During Black History Month, we will be profiling past and present leaders in the intersecting movements to protect and expand the rights of African Americans and working families. We'll highlight both important leaders of the past and those who are continuing the legacy of those strong leaders who laid the foundation for the present. Today, we take a look at A. Philip Randolph.
A. Philip Randolph was one of the greatest black labor leaders in America's history and a key founder of the modern American civil rights movement. Randolph was born April 15, 1889, in Crescent City, Fla., and he grew up on the east side of Jacksonville.
He organized and led the Brotherhood of Sleeping Car Porters (BSCP), the first predominantly African American labor union, and served as the organization's first president. For the next 10 years, Randolph led an arduous campaign to organize the Pullman porters, which resulted in the certification of the BSCP as the exclusive collective bargaining agent of the Pullman porters in 1935.
Randolph called it the "first victory of Negro workers over a great industrial corporation."
Click here to learn more about the battle to organize the sleeping car porters.
In the 1940s, Randolph was instrumental in leading the fight to end discrimination in defense plant jobs in World War II and the desegregation of the armed forces after the war.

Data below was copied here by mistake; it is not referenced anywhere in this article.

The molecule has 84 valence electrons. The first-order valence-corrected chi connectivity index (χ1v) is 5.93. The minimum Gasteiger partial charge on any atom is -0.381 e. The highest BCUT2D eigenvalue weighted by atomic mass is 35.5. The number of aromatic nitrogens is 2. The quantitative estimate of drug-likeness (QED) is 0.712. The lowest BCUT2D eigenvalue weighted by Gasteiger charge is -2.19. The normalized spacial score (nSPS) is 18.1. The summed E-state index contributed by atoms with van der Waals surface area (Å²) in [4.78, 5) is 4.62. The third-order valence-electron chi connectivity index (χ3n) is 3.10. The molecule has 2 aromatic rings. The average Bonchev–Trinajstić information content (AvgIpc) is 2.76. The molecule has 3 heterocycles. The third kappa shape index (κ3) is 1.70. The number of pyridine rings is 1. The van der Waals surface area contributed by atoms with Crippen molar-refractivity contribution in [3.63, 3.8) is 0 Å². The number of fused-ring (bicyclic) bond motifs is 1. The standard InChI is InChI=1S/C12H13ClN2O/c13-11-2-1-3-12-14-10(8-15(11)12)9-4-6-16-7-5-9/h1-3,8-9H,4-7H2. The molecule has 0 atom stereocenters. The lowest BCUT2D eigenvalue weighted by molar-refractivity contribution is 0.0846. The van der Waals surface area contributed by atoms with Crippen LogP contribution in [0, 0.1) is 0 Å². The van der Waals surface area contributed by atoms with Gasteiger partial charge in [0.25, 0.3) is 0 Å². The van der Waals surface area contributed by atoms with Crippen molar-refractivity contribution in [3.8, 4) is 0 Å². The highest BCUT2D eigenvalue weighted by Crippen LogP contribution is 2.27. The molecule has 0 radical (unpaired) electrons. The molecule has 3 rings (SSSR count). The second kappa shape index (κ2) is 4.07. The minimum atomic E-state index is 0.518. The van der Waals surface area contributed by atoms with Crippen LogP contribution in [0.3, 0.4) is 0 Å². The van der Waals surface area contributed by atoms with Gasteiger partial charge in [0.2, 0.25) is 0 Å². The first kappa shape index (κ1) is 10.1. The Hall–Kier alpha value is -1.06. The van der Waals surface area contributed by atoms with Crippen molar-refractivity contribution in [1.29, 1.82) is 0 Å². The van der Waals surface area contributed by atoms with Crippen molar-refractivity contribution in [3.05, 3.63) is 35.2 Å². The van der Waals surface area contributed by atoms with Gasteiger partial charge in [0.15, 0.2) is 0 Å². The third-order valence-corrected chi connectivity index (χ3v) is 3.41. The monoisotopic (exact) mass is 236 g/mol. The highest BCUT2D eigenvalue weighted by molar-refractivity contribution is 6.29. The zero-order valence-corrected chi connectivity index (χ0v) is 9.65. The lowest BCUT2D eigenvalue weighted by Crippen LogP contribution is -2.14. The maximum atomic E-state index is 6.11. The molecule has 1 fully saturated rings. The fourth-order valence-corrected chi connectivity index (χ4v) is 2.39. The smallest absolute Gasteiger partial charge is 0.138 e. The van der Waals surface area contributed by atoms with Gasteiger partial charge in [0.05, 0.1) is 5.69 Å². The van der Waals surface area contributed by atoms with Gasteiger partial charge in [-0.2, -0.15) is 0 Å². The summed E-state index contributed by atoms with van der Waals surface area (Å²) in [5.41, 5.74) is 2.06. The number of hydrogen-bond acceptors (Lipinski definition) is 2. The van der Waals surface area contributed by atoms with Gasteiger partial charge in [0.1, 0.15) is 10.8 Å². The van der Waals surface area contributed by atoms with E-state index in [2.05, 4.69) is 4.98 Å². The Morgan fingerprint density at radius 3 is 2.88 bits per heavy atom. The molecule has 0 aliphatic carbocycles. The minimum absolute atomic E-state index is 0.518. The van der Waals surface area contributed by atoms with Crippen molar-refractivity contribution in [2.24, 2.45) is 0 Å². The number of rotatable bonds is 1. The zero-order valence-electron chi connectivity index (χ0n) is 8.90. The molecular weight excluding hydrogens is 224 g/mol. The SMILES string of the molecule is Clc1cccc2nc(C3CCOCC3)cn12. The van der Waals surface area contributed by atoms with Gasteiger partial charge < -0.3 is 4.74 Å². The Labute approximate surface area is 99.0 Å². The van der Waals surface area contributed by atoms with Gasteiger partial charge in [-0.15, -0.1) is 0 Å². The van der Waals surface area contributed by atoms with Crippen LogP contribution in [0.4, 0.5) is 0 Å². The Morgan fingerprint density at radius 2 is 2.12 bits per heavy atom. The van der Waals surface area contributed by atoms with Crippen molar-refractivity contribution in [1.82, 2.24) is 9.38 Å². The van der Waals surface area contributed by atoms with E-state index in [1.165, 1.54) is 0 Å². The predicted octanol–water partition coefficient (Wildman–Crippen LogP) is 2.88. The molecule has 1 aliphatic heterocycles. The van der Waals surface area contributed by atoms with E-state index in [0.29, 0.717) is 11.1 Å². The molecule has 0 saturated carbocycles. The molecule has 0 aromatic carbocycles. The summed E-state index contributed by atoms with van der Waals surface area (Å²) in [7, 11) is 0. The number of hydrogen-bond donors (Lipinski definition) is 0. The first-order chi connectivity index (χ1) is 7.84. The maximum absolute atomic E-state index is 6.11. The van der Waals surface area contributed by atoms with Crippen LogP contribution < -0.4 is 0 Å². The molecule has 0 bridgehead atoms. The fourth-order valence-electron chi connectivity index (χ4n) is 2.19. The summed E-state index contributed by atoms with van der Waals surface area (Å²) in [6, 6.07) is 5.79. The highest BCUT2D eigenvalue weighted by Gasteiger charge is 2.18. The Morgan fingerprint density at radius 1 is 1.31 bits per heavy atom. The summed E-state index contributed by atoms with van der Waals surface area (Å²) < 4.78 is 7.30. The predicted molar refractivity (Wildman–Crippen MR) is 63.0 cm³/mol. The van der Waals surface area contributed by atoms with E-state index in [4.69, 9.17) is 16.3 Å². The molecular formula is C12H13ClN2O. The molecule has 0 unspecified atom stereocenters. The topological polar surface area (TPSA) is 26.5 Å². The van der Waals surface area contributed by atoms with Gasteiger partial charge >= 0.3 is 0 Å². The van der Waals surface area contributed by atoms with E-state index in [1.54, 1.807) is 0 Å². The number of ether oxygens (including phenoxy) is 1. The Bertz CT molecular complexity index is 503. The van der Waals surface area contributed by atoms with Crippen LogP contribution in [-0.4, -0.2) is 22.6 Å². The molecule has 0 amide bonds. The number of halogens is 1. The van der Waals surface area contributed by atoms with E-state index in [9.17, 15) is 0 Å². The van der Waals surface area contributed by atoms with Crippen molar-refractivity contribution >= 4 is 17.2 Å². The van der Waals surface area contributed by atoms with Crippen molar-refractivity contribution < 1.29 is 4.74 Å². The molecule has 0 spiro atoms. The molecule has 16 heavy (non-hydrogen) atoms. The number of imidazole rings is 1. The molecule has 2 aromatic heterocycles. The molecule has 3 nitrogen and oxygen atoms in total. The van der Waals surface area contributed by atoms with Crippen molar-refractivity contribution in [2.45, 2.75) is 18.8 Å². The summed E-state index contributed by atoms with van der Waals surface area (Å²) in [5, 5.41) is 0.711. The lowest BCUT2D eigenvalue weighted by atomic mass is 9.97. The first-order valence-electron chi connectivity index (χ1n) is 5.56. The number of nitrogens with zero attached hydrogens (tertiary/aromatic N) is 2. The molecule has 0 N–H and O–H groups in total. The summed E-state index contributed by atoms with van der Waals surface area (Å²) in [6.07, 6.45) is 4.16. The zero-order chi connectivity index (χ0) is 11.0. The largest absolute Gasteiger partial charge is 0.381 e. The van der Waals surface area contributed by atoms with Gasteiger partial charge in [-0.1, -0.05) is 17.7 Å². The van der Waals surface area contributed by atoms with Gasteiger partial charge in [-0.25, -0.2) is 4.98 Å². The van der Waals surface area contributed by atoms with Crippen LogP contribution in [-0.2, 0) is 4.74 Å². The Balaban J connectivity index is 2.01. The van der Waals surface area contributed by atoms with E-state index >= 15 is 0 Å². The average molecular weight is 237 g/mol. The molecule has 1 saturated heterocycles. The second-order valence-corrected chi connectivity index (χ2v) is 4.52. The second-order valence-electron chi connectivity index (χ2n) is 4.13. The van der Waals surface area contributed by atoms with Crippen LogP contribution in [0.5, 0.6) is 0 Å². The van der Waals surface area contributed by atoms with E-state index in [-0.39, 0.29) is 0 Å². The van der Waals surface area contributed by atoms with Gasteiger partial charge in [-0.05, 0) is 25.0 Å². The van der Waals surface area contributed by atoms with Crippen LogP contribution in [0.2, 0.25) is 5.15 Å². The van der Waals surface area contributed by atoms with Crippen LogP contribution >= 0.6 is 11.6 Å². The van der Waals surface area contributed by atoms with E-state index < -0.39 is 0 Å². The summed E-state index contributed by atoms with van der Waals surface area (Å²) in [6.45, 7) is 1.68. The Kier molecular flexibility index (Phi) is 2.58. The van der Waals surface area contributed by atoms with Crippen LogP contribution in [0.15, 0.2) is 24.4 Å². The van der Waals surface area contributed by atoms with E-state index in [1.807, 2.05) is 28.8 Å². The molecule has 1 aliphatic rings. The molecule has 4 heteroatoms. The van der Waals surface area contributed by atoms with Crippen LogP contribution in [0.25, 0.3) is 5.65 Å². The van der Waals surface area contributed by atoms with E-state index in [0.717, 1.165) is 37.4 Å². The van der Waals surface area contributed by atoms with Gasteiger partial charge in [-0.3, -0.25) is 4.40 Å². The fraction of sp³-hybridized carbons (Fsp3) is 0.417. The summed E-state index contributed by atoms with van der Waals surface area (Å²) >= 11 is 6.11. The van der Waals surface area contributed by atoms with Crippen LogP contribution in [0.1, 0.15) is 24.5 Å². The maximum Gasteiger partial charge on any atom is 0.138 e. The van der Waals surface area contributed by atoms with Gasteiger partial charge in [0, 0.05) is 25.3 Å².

Over the years his nonviolent protests and mass action efforts inspired the civil rights movement of the 1950s and 1960s.
Randolph was a key figure in the 1963 March on Washington for Jobs and Freedom. The march, most widely known for King’s “I Have a Dream” speech, propelled the passage of the Civil Rights Act and the Voting Rights Act. It was a combined effort by the civil rights and labor movements.
Moved by this success, Randolph and Bayard Rustin founded the A. Philip Randolph Institute (APRI) in 1965 to continue the struggle for social, political and economic justice for all working Americans. APRI is an organization of black trade unionists that continues fighting today for racial equality and economic justice.
We will continue with Black History Month labor profiles throughout the month. Don't forget that you can win one of 100 Black History Month posters by texting the code “BLACK” (for Black History Month) to 235246.